Wednesday, January 21, 2015
Sunday, January 4, 2015
Note to the reader: These tips are based on my experience as a teacher of English as a Foreign Language. All things considered, I believe the ideas shared here can apply to any teacher, regardless of the subject.
Experience, with the kind collaboration of time, is the best master we can ever have. But what if you're new to the game of teaching? Your school principal or manager, your supervisor, and most importantly, your students, won't probably be interested in knowing that you're still coming to terms with the syllabus, the methodologies, the materials, and the classroom techniques. Here are six things you might want to consider:
1. If you can explain it in different ways, then you can teach it.
You probably have heard the expression "there is more than one way to skin a cat". With the pardon of animal rights groups, the same applies for teaching. Although there several ways to explain things - synonyms, mimes, analogies, real-life examples, songs, just to name a few- we tend to use the one that we are most comfortable with or the one that always does the trick. But sometimes when a student doesn't get the explanation, it might help to use a different technique instead of repeating yourself. For those who understood it the first time, it is a moment to drift off. For the student who asks for further clarification, it may mean that the topic is over their head.
2. Pay more attention to the students and to what they say than to the syllabus or the textbook - listen, read and feel them
Yes, we have lesson plans to be followed and schedules to be met. The content has to be covered for our students to sit the tests successfully. But, if our role is to help shape responsible and constructive citizens, we have to meet them where they are, listen to what they have to say non-judgmentally and, when possible, use their contributions as paints to form a learning canvas.
3. Students want to hear what you have to say
As teachers, we are a model for our students. Notice I used the indefinite article to stress the importance that we are not the sages on the stage (we never were, actually), so we should be careful not to use our privileged position to get our students to think exactly as us. Our students take into consideration what we have to say, so we should always present them with differing opinions, not only our own. By doing so, we unconsciously teach them the importance of respecting opposing views and looking at things objectively.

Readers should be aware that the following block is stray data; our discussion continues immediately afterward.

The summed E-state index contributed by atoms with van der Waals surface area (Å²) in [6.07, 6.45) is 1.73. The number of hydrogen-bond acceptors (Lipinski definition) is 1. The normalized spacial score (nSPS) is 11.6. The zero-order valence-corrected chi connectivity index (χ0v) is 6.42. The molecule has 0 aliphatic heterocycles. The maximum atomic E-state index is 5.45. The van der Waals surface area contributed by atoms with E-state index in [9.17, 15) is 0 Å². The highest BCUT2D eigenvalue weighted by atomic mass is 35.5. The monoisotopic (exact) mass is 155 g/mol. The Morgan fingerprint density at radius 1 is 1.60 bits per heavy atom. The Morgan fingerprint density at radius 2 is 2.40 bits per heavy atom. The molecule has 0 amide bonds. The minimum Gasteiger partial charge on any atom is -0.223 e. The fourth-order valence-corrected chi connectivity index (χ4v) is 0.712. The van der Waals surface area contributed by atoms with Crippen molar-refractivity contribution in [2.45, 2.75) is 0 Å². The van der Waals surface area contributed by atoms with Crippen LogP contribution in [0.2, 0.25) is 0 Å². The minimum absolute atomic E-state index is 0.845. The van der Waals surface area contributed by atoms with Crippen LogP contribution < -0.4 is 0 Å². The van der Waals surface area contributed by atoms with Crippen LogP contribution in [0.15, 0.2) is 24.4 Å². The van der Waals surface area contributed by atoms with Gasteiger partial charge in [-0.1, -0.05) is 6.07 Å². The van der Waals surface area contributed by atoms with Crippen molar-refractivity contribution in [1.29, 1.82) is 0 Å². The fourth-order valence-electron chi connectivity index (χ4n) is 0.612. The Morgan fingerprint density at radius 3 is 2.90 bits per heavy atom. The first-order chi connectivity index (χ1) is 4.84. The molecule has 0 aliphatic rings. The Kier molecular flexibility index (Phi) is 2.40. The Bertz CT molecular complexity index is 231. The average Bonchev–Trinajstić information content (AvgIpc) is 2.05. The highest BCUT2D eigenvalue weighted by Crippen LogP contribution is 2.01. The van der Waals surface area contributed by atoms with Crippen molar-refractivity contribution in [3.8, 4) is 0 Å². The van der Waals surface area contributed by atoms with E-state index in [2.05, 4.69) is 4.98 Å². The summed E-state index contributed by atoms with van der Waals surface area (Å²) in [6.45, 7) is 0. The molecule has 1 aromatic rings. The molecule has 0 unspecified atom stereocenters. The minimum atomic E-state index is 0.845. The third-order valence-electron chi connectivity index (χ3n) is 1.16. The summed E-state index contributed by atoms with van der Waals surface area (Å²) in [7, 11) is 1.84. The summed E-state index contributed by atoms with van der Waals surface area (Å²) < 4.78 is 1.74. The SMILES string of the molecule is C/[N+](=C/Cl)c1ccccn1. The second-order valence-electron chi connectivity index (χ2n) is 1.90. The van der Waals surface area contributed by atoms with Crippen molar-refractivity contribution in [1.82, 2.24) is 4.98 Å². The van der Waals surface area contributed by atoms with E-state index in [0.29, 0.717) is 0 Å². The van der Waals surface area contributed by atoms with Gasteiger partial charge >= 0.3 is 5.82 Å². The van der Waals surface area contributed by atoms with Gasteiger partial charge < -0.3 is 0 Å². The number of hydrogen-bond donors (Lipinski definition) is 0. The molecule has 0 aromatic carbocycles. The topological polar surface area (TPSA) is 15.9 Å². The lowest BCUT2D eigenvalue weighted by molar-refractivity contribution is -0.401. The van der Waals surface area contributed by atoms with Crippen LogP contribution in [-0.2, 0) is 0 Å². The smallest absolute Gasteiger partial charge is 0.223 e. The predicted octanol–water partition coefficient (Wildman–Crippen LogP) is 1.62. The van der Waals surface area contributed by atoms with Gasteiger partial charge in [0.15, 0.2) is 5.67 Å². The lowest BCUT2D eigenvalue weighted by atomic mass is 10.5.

4. Learn to improvise and be spontaneous
Teaching is probably one of the jobs that require large doses of improvisation. Our lesson plans, teacher guides, and syllabi don’t prepare us for the students we are going to interact with everyday. After all, each group is unique and each student one-of-a-kind. Do you remember tip number 2? We have to have the resourcefulness to take what students bring to class everyday and weave it into our lessons to make the learning experience meaningful for you and for your group. Not all of us are naturally spontaneous, but I believe we can nurture it when we are wearing our teaching hat.
5. Trust your gut feeling - be willing to go out on a limb
This tip is an extension of the previous one, but requires more boldness on our part. When the class is not going the way we had planned we have to be able to trash it and start from scratch. Find the right mix of content, adaptation, student motivation and learning outcomes. This may seem scary for a new teacher who usually depends on the teaching aids made available at their disposal.
6. Share your successes and failures with a colleague.
Spontaneity, gut feeling, adaptability come with time and with a little help from a colleague. Schools sometimes assign a one-to-one mentor or teacher coach for the new teachers. You can take the initiative and choose your own “mentor” to help you out. Having a more experienced teacher to talk to about how things are going in your classroom, as simple as it may sound, can work wonders for your skills and most importantly, your self-confidence.
7. Watch and learn from fellow teachers
Even better than having a “mentor”, one of the best ways of gaining confidence and know-how is being able to observe teachers like yourself – new or experienced. Most of the times newbies are recommended to sit in the classes of teachers considered more competent and who can serve as professional models. Teachers are teachers, so we can always learn a new trick to add to our personal repertoire. What’s more, we can learn what not to do.
To the not-so-new teachers: What would you add to this list?
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- ▼ 2015 (20)